To win after your first victory, you have to defeat BOTH the ascended hero and the frost guardian. This is no easy task, particularly if your build does not involve healing or shielding of some sort. This mechanic was a challenging but fun twist on the genre.
How to Get Gold in Wildfrost
One of the biggest challenges in Wildfrost is gold management. The game offers a few different avenues for earning gold, and I discovered early on that gold was an incredibly valuable resource. Figuring out ways to get combo kills on enemy cards, taking paths with bugsnail caves, and saving gold where possible provided me with significantly better outcomes in my runs.
The best way to earn gold in Wildfrost is through the combo bonuses a player gets when killing multiple enemies in the same round. This is relatively easy in the very first battle if you get the “penguin” encounter. However, after that, combo kills become increasingly more difficult to achieve. As you go through the map, enemies gain more health, higher attacks, and better special abilities. I have lost runs overextending my hand in an attempt to get combo kills. I have found though that if my deck loses early on in an attempt to get more gold, it was unlikely to win anyway.
What Are Some Criticisms of Wildfrost?
Wildfrost might have won me over, but it isn’t for everyone. Here are a few of the game’s biggest shortcomings.
It’s Too Challenging
By far the biggest criticism of Wildfrost is that the game is too challenging. As I stated earlier, I genuinely wanted to stop playing on numerous occasions during my first 10 hours. I had a desperate determination to figure out the game, and I hated that it made me feel stupid, so I continued to play. But, looking through the Steam reviews for Wildfrost, this is the most common complaint, and the reason a lot of players can’t stick with the game.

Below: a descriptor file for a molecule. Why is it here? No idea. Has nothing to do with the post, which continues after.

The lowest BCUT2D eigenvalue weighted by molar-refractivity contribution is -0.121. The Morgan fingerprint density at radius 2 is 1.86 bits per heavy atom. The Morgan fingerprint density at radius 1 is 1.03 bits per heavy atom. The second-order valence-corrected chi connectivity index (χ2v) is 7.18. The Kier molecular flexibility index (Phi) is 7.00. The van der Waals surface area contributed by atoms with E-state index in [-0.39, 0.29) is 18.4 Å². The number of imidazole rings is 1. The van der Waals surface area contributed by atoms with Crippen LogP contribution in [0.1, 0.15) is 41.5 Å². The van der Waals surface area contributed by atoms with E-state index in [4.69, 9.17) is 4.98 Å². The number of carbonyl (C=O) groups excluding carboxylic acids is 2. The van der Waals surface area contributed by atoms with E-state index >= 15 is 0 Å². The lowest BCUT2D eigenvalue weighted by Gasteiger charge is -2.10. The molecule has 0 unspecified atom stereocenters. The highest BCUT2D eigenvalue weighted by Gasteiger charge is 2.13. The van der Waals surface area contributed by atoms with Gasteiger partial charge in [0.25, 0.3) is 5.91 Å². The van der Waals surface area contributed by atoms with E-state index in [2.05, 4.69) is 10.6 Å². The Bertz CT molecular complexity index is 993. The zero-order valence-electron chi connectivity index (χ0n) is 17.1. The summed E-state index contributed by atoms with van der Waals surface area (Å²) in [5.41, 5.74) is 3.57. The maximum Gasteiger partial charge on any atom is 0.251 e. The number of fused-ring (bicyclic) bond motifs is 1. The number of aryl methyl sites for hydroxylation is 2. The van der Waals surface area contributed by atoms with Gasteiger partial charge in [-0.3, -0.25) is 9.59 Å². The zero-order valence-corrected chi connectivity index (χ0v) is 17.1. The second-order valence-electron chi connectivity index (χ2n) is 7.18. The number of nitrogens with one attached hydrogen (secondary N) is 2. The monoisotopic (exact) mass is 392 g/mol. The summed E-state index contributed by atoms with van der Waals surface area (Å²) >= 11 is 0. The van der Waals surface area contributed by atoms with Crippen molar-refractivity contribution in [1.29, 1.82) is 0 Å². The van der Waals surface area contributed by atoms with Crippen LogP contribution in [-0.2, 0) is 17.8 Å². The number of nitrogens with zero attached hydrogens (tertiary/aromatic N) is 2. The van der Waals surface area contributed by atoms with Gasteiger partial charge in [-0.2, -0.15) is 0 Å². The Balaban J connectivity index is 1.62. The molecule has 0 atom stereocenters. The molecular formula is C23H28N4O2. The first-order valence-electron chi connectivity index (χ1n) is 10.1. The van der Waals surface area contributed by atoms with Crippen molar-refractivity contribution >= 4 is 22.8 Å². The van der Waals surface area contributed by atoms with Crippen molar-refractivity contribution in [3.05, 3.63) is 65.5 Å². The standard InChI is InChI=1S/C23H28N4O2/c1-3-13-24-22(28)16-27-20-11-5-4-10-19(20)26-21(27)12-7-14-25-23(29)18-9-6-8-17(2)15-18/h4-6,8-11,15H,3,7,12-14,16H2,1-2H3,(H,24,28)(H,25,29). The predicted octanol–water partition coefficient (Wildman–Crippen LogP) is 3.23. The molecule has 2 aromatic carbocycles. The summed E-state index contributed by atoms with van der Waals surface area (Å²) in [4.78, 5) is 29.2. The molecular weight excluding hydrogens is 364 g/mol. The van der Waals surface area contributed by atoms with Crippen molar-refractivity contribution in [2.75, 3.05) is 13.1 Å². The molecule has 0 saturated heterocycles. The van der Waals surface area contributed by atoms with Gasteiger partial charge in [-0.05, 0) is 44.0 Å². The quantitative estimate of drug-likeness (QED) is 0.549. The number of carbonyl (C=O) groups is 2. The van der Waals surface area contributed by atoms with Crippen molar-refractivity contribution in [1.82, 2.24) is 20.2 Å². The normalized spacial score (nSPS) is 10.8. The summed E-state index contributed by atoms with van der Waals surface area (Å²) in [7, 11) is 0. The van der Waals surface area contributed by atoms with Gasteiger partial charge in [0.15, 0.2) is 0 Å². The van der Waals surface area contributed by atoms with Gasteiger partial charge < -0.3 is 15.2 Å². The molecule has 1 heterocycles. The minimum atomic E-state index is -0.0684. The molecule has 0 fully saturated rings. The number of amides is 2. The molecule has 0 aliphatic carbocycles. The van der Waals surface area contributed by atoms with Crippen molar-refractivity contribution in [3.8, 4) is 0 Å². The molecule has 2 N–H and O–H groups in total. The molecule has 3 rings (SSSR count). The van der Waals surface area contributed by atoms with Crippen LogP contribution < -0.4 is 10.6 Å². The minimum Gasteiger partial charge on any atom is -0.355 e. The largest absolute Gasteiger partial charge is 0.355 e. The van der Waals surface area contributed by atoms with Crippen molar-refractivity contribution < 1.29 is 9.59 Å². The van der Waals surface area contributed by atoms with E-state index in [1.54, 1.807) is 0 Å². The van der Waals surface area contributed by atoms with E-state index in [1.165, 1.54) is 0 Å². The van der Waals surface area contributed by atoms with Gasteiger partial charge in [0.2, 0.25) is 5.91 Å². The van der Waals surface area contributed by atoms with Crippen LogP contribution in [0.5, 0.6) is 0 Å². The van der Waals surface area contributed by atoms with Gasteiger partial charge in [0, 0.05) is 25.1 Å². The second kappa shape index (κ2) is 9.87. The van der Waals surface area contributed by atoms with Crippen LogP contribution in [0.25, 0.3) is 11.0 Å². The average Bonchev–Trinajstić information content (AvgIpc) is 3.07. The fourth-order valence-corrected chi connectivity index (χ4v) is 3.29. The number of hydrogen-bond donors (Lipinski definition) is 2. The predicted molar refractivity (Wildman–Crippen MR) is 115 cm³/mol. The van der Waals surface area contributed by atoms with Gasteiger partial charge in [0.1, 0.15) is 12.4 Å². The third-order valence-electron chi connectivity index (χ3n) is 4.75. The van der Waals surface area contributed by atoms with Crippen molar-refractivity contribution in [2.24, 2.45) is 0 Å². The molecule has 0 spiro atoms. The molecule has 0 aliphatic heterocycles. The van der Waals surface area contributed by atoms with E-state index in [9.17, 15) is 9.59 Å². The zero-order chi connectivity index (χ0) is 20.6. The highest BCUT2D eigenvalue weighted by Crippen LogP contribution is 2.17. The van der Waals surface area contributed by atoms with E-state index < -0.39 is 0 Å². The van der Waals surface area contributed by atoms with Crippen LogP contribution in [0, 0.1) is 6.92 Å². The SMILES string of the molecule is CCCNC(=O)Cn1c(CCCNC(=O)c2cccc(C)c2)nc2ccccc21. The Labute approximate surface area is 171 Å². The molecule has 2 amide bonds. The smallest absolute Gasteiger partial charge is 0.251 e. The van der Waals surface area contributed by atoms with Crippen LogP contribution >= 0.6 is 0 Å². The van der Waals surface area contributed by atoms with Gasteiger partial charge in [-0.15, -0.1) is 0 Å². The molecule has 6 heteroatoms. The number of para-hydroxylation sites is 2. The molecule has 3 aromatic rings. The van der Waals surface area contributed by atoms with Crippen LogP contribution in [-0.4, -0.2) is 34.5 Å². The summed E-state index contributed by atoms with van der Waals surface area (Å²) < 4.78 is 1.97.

It Needs More Unique Cards
I do believe there are some things that would make Wildfrost more appealing in the card game community. Wildfrost has an extremely limited number of card options when compared to other deck-builders. Especially compared to Runeterra, the card game that introduced me to the genre, the card options seem underwhelming. While there is an element of random chance to the game, after playing for about 20 hours the player will have encountered every card in the game multiple times. This does make it easier to win, as you know more or less what each card does and how it will interact with various buffs and heroes, but it makes it a bit less exciting. I think adding more cards and support champions would make Wildfrost a more interesting game.
Wildfrost is a relatively new game, and even in the few months it has been out, there have been additions/changes made, so I do expect the game to continue to evolve and improve.
A Strange Design Choice: The Journal
One of the major problems I have had with Wildfrost from my first playthrough is the journal that is kept throughout the game. When the player selects their hero for their run, the hero’s name gets written into a journal. Each hero has his or her own unique name, and so far, I have not encountered the same name twice.
When the player loses, the hero’s name is crossed out and made grey on the journal page. This never disappears. Each time you start a game you are reminded of all the heroes that you essentially got killed. I haven’t seen a lot of discourse about this in the Wildfrost community, but as a sentimental player, it hurts my heart just a little bit every time I have to see the journal page filled with crossed-out names. When a player wins a run, the hero’s name gets lit up in purple and includes a “?” next to it. This doesn’t feel like a great counterbalance to the crossed-out names, especially considering how difficult it is to build a winning deck.
Wildfrost is definitely worth investing in if you enjoy deck-building games. However, I wouldn’t recommend it for those unfamiliar with the genre. It’s too difficult for inexperienced players and could ruin a newcomer’s interest. However, if you are looking for a challenging card game, Wildfrost is the perfect candidate for you.
The game’s style is adorable, and the characters and animations are super cute. The card designs are excellent, and the game has had consistently good updates. The Wildfrost community on Discord is relatively small but very welcoming and nice. It has been fun to read what other players have struggled with and which builds are working for them.
I love supporting Chucklefish’s games, as Starbound is (and will always be) one of my favorite titles. With Wildfrost, it’s clear the publisher’s partnership with Deadpan Games and Gaziter has been a fantastic success. There’s a lot to love about this game, and I hope that it gains popularity outside of just the deck-building community.